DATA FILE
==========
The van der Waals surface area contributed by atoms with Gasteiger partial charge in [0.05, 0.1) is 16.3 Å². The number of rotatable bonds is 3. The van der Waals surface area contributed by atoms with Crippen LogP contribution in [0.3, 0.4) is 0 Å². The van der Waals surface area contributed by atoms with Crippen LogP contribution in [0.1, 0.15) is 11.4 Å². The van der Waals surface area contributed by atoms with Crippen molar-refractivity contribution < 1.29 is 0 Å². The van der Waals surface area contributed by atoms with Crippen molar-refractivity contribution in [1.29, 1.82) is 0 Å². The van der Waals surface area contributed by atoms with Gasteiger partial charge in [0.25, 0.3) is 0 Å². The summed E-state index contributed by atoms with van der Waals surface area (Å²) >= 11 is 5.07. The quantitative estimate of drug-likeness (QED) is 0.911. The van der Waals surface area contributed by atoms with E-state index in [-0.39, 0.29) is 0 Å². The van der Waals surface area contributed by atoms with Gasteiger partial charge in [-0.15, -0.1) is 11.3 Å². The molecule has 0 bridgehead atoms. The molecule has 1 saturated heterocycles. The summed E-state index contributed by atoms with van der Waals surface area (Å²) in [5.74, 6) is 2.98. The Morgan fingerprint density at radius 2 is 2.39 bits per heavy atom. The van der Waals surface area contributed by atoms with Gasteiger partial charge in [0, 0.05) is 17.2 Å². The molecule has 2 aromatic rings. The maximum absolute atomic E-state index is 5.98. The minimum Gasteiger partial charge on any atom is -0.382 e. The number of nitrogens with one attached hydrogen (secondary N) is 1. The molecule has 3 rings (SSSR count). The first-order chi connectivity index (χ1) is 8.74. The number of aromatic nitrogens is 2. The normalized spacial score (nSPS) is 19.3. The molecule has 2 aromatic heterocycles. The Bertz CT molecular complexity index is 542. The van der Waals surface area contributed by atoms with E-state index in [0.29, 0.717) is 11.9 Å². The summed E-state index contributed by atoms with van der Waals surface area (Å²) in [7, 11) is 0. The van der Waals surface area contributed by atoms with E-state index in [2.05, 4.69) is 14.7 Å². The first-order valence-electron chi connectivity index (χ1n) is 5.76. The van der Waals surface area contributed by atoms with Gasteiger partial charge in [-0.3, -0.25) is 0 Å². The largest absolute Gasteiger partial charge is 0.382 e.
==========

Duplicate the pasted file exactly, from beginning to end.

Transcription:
The van der Waals surface area contributed by atoms with Gasteiger partial charge in [0.05, 0.1) is 16.3 Å². The number of rotatable bonds is 3. The van der Waals surface area contributed by atoms with Crippen LogP contribution in [0.3, 0.4) is 0 Å². The van der Waals surface area contributed by atoms with Crippen LogP contribution in [0.1, 0.15) is 11.4 Å². The van der Waals surface area contributed by atoms with Crippen molar-refractivity contribution < 1.29 is 0 Å². The van der Waals surface area contributed by atoms with Crippen molar-refractivity contribution in [1.29, 1.82) is 0 Å². The van der Waals surface area contributed by atoms with Gasteiger partial charge in [0.25, 0.3) is 0 Å². The summed E-state index contributed by atoms with van der Waals surface area (Å²) >= 11 is 5.07. The quantitative estimate of drug-likeness (QED) is 0.911. The van der Waals surface area contributed by atoms with E-state index in [-0.39, 0.29) is 0 Å². The van der Waals surface area contributed by atoms with Gasteiger partial charge in [-0.15, -0.1) is 11.3 Å². The molecule has 0 bridgehead atoms. The molecule has 1 saturated heterocycles. The summed E-state index contributed by atoms with van der Waals surface area (Å²) in [5.74, 6) is 2.98. The Morgan fingerprint density at radius 2 is 2.39 bits per heavy atom. The van der Waals surface area contributed by atoms with Gasteiger partial charge in [0, 0.05) is 17.2 Å². The molecule has 2 aromatic rings. The maximum absolute atomic E-state index is 5.98. The minimum Gasteiger partial charge on any atom is -0.382 e. The number of nitrogens with one attached hydrogen (secondary N) is 1. The molecule has 3 rings (SSSR count). The first-order chi connectivity index (χ1) is 8.74. The number of aromatic nitrogens is 2. The normalized spacial score (nSPS) is 19.3. The molecule has 2 aromatic heterocycles. The Bertz CT molecular complexity index is 542. The van der Waals surface area contributed by atoms with E-state index in [0.29, 0.717) is 11.9 Å². The summed E-state index contributed by atoms with van der Waals surface area (Å²) in [7, 11) is 0. The van der Waals surface area contributed by atoms with E-state index in [2.05, 4.69) is 14.7 Å². The first-order valence-electron chi connectivity index (χ1n) is 5.76. The van der Waals surface area contributed by atoms with Gasteiger partial charge in [-0.3, -0.25) is 0 Å². The largest absolute Gasteiger partial charge is 0.382 e.